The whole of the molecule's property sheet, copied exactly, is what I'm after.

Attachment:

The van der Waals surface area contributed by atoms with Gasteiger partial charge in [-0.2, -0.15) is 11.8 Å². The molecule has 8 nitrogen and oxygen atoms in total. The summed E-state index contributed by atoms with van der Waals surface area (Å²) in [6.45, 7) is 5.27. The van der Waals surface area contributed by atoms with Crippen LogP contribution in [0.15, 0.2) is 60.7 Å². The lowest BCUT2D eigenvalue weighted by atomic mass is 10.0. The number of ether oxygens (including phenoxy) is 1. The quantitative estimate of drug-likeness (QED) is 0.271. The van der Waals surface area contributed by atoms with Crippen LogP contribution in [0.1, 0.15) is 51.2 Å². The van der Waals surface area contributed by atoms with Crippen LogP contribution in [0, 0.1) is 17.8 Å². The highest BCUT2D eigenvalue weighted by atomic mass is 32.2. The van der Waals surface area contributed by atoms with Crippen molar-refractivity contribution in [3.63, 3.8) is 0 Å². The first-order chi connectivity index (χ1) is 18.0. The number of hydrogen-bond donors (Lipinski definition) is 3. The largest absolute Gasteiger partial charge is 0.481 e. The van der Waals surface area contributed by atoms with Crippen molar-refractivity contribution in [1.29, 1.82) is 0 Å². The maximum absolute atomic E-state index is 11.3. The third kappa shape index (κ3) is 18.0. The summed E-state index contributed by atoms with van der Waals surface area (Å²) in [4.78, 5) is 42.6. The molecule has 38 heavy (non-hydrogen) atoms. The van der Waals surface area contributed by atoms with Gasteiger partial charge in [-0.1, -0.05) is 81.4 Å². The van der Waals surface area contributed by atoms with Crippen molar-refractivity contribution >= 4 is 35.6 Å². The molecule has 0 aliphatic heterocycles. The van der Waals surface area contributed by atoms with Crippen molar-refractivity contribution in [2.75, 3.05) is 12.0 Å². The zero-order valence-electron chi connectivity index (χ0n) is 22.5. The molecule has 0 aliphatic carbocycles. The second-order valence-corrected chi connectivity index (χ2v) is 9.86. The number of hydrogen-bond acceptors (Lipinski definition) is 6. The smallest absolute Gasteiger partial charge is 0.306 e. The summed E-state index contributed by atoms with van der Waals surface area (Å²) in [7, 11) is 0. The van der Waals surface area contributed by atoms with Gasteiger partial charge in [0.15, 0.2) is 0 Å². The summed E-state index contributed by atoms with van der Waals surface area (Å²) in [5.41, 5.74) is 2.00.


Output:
The van der Waals surface area contributed by atoms with Gasteiger partial charge in [-0.2, -0.15) is 11.8 Å². The molecule has 8 nitrogen and oxygen atoms in total. The summed E-state index contributed by atoms with van der Waals surface area (Å²) in [6.45, 7) is 5.27. The van der Waals surface area contributed by atoms with Crippen LogP contribution in [0.15, 0.2) is 60.7 Å². The lowest BCUT2D eigenvalue weighted by atomic mass is 10.0. The number of ether oxygens (including phenoxy) is 1. The quantitative estimate of drug-likeness (QED) is 0.271. The van der Waals surface area contributed by atoms with Crippen LogP contribution in [0.1, 0.15) is 51.2 Å². The van der Waals surface area contributed by atoms with Crippen LogP contribution in [0, 0.1) is 17.8 Å². The highest BCUT2D eigenvalue weighted by atomic mass is 32.2. The van der Waals surface area contributed by atoms with Crippen molar-refractivity contribution in [3.63, 3.8) is 0 Å². The first-order chi connectivity index (χ1) is 18.0. The number of hydrogen-bond donors (Lipinski definition) is 3. The largest absolute Gasteiger partial charge is 0.481 e. The van der Waals surface area contributed by atoms with Crippen molar-refractivity contribution in [1.29, 1.82) is 0 Å². The maximum absolute atomic E-state index is 11.3. The third kappa shape index (κ3) is 18.0. The summed E-state index contributed by atoms with van der Waals surface area (Å²) in [4.78, 5) is 42.6. The molecule has 38 heavy (non-hydrogen) atoms. The van der Waals surface area contributed by atoms with Gasteiger partial charge in [-0.1, -0.05) is 81.4 Å². The van der Waals surface area contributed by atoms with Crippen molar-refractivity contribution >= 4 is 35.6 Å². The molecule has 0 aliphatic heterocycles. The van der Waals surface area contributed by atoms with Crippen molar-refractivity contribution in [2.75, 3.05) is 12.0 Å². The zero-order valence-electron chi connectivity index (χ0n) is 22.5. The molecule has 0 aliphatic carbocycles. The second-order valence-corrected chi connectivity index (χ2v) is 9.86. The number of hydrogen-bond acceptors (Lipinski definition) is 6. The smallest absolute Gasteiger partial charge is 0.306 e. The summed E-state index contributed by atoms with van der Waals surface area (Å²) in [7, 11) is 0. The van der Waals surface area contributed by atoms with Gasteiger partial charge in [0.15, 0.2) is 0 Å². The summed E-state index contributed by atoms with van der Waals surface area (Å²) in [5.41, 5.74) is 2.00.